It’s quite unfortunate that education, which is generally believed as capable of enhancing human progress, has been given another definition in Nigeria as a road leading to poverty. Frankly speaking, the easiest road to poverty in Nigeria has continued to be the desire of many Nigerians to acquire higher education in tertiary institutions. The struggle to enter Nigeria’s higher institutions is not a battle for the lily-livered or weakling but the exclusive reserve of those who are not only strong but are equally financially stable to cope with its huge demands.
When admission processes are through and admission letters are handed over to successful candidates, the real battle has only just begun as passing through Nigeria’s higher institutions is not different from the proverbial camel passing through the eye of the needle.
Sometimes, students end up spending as many as six years or even more for a four-year course because of the incessant industrial actions by different unions. After passing through such harrowing experience and the certificate is finally secured, especially when the compulsory service to the nation is completed, most of those who are able to secure jobs immediately after their NYSC often see themselves as very lucky. Unknown to them, they have merely got themselves into the hidden poverty-distribution zones!
Year-in year-out, they work round the clock trying unsuccessfully to make ends meet. The longer the years they spend in service, the poorer they get while struggling more and more to break the jinx of poverty. Even those with professional courses among them are not spared. As we speak, the only solace for young medical doctors trained in Nigeria is the opportunity they have to relocate and practice out of the country. Indeed, more than 11,000 have already left the shores of Nigeria for greener pasture abroad while the National Assembly is now working on a bill to discourage such massive migrations out of the country.
How Nigeria intends to beat a baby and at the same time prevent it from crying is what the entire nation is waiting to see. If doctors trained in Nigeria are trooping out of the country, is it without any genuine reason? Why must Nigeria’s leaders make life so difficult in the country and still expect everyone to keep dying in silence out of frustration? Why are Nigeria’s leaders never ashamed of preferring medical tourism to fixing their country’s health sector so that it can serve the interest of everybody and medical practitioners too will feel fulfilled working under a highly conducive condition?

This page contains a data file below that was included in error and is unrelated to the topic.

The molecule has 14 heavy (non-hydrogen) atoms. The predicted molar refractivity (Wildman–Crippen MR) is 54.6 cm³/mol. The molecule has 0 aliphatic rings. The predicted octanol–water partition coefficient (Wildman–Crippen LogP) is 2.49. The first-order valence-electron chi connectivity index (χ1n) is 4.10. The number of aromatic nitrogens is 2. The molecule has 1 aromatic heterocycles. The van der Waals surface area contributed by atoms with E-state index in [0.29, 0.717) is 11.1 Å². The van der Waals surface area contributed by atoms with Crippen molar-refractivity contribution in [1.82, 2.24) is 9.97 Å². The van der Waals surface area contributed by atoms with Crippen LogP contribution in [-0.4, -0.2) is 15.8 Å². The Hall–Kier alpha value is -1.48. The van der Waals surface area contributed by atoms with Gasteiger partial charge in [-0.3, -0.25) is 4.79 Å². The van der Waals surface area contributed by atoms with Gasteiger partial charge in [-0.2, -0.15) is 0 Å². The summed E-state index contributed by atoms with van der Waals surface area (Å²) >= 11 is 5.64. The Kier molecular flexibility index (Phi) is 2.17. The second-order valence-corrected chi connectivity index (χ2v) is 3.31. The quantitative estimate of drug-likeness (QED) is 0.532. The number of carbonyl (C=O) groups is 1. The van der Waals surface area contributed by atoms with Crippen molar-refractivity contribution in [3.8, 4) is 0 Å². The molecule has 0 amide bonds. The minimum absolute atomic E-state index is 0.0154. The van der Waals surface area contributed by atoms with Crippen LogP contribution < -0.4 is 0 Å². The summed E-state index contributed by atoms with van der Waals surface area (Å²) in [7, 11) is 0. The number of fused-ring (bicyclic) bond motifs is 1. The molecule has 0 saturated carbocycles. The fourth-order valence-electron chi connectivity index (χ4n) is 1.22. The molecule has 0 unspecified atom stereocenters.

Meanwhile, as graduates are languishing under highly deplorable working conditions and situations, their less intelligent counterparts, many who dropped out of school or those who end up as apprentices in one workshop or another are usually finding their feet easily. Many of them, also disillusioned about their situations, often make serious attempts towards relocating out of the country and are most times successful. Some of them work abroad only for a few years and return to the country to either buy up properties or build their own houses while those they left behind in the nation’s civil service as high-shoulder graduates are still unable to find their feet, many living on loans under very depressing conditions.
Sadly, in many instances, stagnant workers even rent housing apartments from those they had earlier considered as dropouts while they lament their worsening conditions in silence. This is the sad situation most Nigerian graduates currently working in the country have found themselves.
It’s difficult to believe that Nigeria’s leaders, rather than make education rewarding, only choose to uplift and encourage the miscreants in the society such that many touts are now living in open affluence, extravagance and opulence funded by state-backed extortion. Whenever some state governments for instance disclose how much they share among their more than five hundred retirees and a mention is made of something around 2.1 billion naira, the public would think that the government is doing very well and it’s time for retirees to smile. Unknown to them, the breakdown of the money from the government means that none of the retirees can get up to N10 million. That is after serving the state for between thirty to thirty five years, and receiving an amount that is not more than what some popular touts spend lavishly on their harem of female friends within a week!
It is just another pointer to the fact that the whole idea of a pension scheme for workers is not only a scam but also evidence that education in Nigeria is a sure road to poverty. Ironically, the same deceitful leaders will always pretend to encourage pupils and students to focus on their studies when it’s already an open secret that education in the country has been totally bastardised and products of higher education rubbished, making education and certificates almost worthless. The only educated workers who are able to achieve some measure of breakthroughs are those who have mastered how to act like Romans when in Rome by getting themselves deeply involved in all manner of graft. It is such a pathetic situation that requires an urgent divine intervention.
The writer, Oyewusi is the coordinator of Ethics Watch International, Lagos.